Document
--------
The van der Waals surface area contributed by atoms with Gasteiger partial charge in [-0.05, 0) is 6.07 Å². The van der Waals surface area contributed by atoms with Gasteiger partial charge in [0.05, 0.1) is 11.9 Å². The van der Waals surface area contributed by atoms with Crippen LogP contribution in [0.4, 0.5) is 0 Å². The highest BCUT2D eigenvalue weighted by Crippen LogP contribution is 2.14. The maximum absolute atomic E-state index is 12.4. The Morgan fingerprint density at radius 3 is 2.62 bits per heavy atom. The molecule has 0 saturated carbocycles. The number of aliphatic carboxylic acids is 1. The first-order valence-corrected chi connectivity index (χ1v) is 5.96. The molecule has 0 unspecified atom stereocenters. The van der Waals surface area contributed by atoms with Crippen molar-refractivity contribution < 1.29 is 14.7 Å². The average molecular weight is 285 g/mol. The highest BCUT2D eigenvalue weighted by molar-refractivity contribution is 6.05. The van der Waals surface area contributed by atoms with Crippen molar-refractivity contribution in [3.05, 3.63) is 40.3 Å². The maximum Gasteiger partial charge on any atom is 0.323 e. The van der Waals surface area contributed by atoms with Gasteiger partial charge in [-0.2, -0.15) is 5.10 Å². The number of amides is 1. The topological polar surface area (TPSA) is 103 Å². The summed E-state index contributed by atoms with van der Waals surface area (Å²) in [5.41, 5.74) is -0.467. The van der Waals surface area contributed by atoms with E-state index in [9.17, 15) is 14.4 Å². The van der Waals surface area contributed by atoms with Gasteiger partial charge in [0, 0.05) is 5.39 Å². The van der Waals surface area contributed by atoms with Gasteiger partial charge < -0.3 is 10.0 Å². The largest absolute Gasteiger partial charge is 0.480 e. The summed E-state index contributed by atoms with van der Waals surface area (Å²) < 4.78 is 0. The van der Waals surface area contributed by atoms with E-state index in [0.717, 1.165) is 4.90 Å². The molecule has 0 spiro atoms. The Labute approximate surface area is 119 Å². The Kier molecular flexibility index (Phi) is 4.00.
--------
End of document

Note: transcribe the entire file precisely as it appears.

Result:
The van der Waals surface area contributed by atoms with Gasteiger partial charge in [-0.05, 0) is 6.07 Å². The van der Waals surface area contributed by atoms with Gasteiger partial charge in [0.05, 0.1) is 11.9 Å². The van der Waals surface area contributed by atoms with Crippen LogP contribution in [0.4, 0.5) is 0 Å². The highest BCUT2D eigenvalue weighted by Crippen LogP contribution is 2.14. The maximum absolute atomic E-state index is 12.4. The Morgan fingerprint density at radius 3 is 2.62 bits per heavy atom. The molecule has 0 saturated carbocycles. The number of aliphatic carboxylic acids is 1. The first-order valence-corrected chi connectivity index (χ1v) is 5.96. The molecule has 0 unspecified atom stereocenters. The van der Waals surface area contributed by atoms with Crippen molar-refractivity contribution < 1.29 is 14.7 Å². The average molecular weight is 285 g/mol. The highest BCUT2D eigenvalue weighted by molar-refractivity contribution is 6.05. The van der Waals surface area contributed by atoms with Crippen molar-refractivity contribution in [3.05, 3.63) is 40.3 Å². The maximum Gasteiger partial charge on any atom is 0.323 e. The van der Waals surface area contributed by atoms with Gasteiger partial charge in [-0.2, -0.15) is 5.10 Å². The number of amides is 1. The topological polar surface area (TPSA) is 103 Å². The summed E-state index contributed by atoms with van der Waals surface area (Å²) in [5.41, 5.74) is -0.467. The van der Waals surface area contributed by atoms with E-state index in [9.17, 15) is 14.4 Å². The van der Waals surface area contributed by atoms with Gasteiger partial charge in [0, 0.05) is 5.39 Å². The van der Waals surface area contributed by atoms with Gasteiger partial charge < -0.3 is 10.0 Å². The largest absolute Gasteiger partial charge is 0.480 e. The summed E-state index contributed by atoms with van der Waals surface area (Å²) < 4.78 is 0. The van der Waals surface area contributed by atoms with E-state index in [0.717, 1.165) is 4.90 Å². The molecule has 0 spiro atoms. The Labute approximate surface area is 119 Å². The Kier molecular flexibility index (Phi) is 4.00.